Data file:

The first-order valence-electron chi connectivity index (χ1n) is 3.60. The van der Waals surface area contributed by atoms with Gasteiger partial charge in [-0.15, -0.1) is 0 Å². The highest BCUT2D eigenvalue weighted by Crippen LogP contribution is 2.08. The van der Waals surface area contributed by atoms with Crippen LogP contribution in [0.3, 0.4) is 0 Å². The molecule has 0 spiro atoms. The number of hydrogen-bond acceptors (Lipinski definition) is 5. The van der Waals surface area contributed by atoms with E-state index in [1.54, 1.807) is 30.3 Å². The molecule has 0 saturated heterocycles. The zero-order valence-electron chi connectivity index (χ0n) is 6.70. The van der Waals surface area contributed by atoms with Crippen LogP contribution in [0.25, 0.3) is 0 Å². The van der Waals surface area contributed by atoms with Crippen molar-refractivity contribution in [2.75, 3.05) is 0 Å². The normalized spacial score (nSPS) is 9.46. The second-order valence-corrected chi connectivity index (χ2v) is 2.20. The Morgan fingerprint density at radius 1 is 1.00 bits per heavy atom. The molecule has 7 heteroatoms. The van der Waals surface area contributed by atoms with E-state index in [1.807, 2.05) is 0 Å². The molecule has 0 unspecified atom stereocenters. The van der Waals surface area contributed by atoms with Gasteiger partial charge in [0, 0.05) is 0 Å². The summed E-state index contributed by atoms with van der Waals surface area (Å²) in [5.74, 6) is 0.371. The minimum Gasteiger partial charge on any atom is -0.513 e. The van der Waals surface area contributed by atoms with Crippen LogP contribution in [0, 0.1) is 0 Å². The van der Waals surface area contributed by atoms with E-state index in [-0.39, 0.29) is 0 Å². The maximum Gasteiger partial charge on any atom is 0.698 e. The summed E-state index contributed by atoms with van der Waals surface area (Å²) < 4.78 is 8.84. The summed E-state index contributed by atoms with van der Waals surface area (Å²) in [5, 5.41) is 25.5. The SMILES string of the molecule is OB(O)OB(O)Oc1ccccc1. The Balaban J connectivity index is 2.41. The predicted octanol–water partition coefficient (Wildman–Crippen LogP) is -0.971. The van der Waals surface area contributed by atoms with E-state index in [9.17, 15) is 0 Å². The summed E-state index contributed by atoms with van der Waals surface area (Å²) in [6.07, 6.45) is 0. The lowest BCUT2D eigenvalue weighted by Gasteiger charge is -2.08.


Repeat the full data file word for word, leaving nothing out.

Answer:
The first-order valence-electron chi connectivity index (χ1n) is 3.60. The van der Waals surface area contributed by atoms with Gasteiger partial charge in [-0.15, -0.1) is 0 Å². The highest BCUT2D eigenvalue weighted by Crippen LogP contribution is 2.08. The van der Waals surface area contributed by atoms with Crippen LogP contribution in [0.3, 0.4) is 0 Å². The molecule has 0 spiro atoms. The number of hydrogen-bond acceptors (Lipinski definition) is 5. The van der Waals surface area contributed by atoms with E-state index in [1.54, 1.807) is 30.3 Å². The molecule has 0 saturated heterocycles. The zero-order valence-electron chi connectivity index (χ0n) is 6.70. The van der Waals surface area contributed by atoms with Crippen LogP contribution in [0.25, 0.3) is 0 Å². The van der Waals surface area contributed by atoms with Crippen molar-refractivity contribution in [2.75, 3.05) is 0 Å². The normalized spacial score (nSPS) is 9.46. The second-order valence-corrected chi connectivity index (χ2v) is 2.20. The Morgan fingerprint density at radius 1 is 1.00 bits per heavy atom. The molecule has 7 heteroatoms. The van der Waals surface area contributed by atoms with E-state index in [1.807, 2.05) is 0 Å². The molecule has 0 unspecified atom stereocenters. The van der Waals surface area contributed by atoms with Gasteiger partial charge in [0, 0.05) is 0 Å². The summed E-state index contributed by atoms with van der Waals surface area (Å²) in [5.74, 6) is 0.371. The minimum Gasteiger partial charge on any atom is -0.513 e. The van der Waals surface area contributed by atoms with Crippen LogP contribution in [0, 0.1) is 0 Å². The van der Waals surface area contributed by atoms with E-state index in [-0.39, 0.29) is 0 Å². The maximum Gasteiger partial charge on any atom is 0.698 e. The summed E-state index contributed by atoms with van der Waals surface area (Å²) < 4.78 is 8.84. The summed E-state index contributed by atoms with van der Waals surface area (Å²) in [5, 5.41) is 25.5. The SMILES string of the molecule is OB(O)OB(O)Oc1ccccc1. The Balaban J connectivity index is 2.41. The predicted octanol–water partition coefficient (Wildman–Crippen LogP) is -0.971. The van der Waals surface area contributed by atoms with E-state index in [9.17, 15) is 0 Å². The summed E-state index contributed by atoms with van der Waals surface area (Å²) in [6.07, 6.45) is 0. The lowest BCUT2D eigenvalue weighted by Gasteiger charge is -2.08.